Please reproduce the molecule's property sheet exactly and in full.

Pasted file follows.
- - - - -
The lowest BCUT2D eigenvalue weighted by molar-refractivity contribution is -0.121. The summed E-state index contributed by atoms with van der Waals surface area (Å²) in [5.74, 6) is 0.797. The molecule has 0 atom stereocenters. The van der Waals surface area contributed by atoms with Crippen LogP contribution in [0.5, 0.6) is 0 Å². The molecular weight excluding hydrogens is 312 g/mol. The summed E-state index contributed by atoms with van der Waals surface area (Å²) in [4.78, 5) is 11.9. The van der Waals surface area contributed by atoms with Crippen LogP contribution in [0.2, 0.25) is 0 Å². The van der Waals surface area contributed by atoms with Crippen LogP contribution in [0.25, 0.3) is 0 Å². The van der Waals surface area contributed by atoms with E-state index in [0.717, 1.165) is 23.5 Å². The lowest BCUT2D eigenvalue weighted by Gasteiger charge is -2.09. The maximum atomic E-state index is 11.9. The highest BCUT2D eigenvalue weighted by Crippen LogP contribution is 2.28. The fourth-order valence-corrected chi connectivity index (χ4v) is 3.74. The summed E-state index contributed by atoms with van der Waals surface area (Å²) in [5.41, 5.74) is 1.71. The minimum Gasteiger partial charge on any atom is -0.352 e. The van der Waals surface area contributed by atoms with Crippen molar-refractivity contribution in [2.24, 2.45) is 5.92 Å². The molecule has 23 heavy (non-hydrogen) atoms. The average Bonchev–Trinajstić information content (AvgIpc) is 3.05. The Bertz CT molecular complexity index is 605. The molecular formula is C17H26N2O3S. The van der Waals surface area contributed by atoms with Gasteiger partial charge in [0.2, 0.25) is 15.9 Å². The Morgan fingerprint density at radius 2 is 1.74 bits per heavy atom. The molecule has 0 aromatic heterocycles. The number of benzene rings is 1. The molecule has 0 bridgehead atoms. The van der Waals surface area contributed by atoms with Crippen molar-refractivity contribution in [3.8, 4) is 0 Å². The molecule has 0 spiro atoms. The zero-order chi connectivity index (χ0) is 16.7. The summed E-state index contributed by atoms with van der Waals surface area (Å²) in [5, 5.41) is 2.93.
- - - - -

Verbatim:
The lowest BCUT2D eigenvalue weighted by molar-refractivity contribution is -0.121. The summed E-state index contributed by atoms with van der Waals surface area (Å²) in [5.74, 6) is 0.797. The molecule has 0 atom stereocenters. The van der Waals surface area contributed by atoms with Crippen LogP contribution in [0.5, 0.6) is 0 Å². The molecular weight excluding hydrogens is 312 g/mol. The summed E-state index contributed by atoms with van der Waals surface area (Å²) in [4.78, 5) is 11.9. The van der Waals surface area contributed by atoms with Crippen LogP contribution in [0.2, 0.25) is 0 Å². The van der Waals surface area contributed by atoms with Crippen LogP contribution in [0.25, 0.3) is 0 Å². The van der Waals surface area contributed by atoms with E-state index in [0.717, 1.165) is 23.5 Å². The lowest BCUT2D eigenvalue weighted by Gasteiger charge is -2.09. The maximum atomic E-state index is 11.9. The highest BCUT2D eigenvalue weighted by Crippen LogP contribution is 2.28. The fourth-order valence-corrected chi connectivity index (χ4v) is 3.74. The summed E-state index contributed by atoms with van der Waals surface area (Å²) in [5.41, 5.74) is 1.71. The minimum Gasteiger partial charge on any atom is -0.352 e. The van der Waals surface area contributed by atoms with Crippen molar-refractivity contribution in [2.24, 2.45) is 5.92 Å². The molecule has 23 heavy (non-hydrogen) atoms. The average Bonchev–Trinajstić information content (AvgIpc) is 3.05. The Bertz CT molecular complexity index is 605. The molecular formula is C17H26N2O3S. The van der Waals surface area contributed by atoms with Gasteiger partial charge in [0.2, 0.25) is 15.9 Å². The Morgan fingerprint density at radius 2 is 1.74 bits per heavy atom. The molecule has 0 aromatic heterocycles. The number of benzene rings is 1. The molecule has 0 bridgehead atoms. The van der Waals surface area contributed by atoms with Crippen molar-refractivity contribution in [3.8, 4) is 0 Å². The molecule has 0 spiro atoms. The zero-order chi connectivity index (χ0) is 16.7. The summed E-state index contributed by atoms with van der Waals surface area (Å²) in [5, 5.41) is 2.93.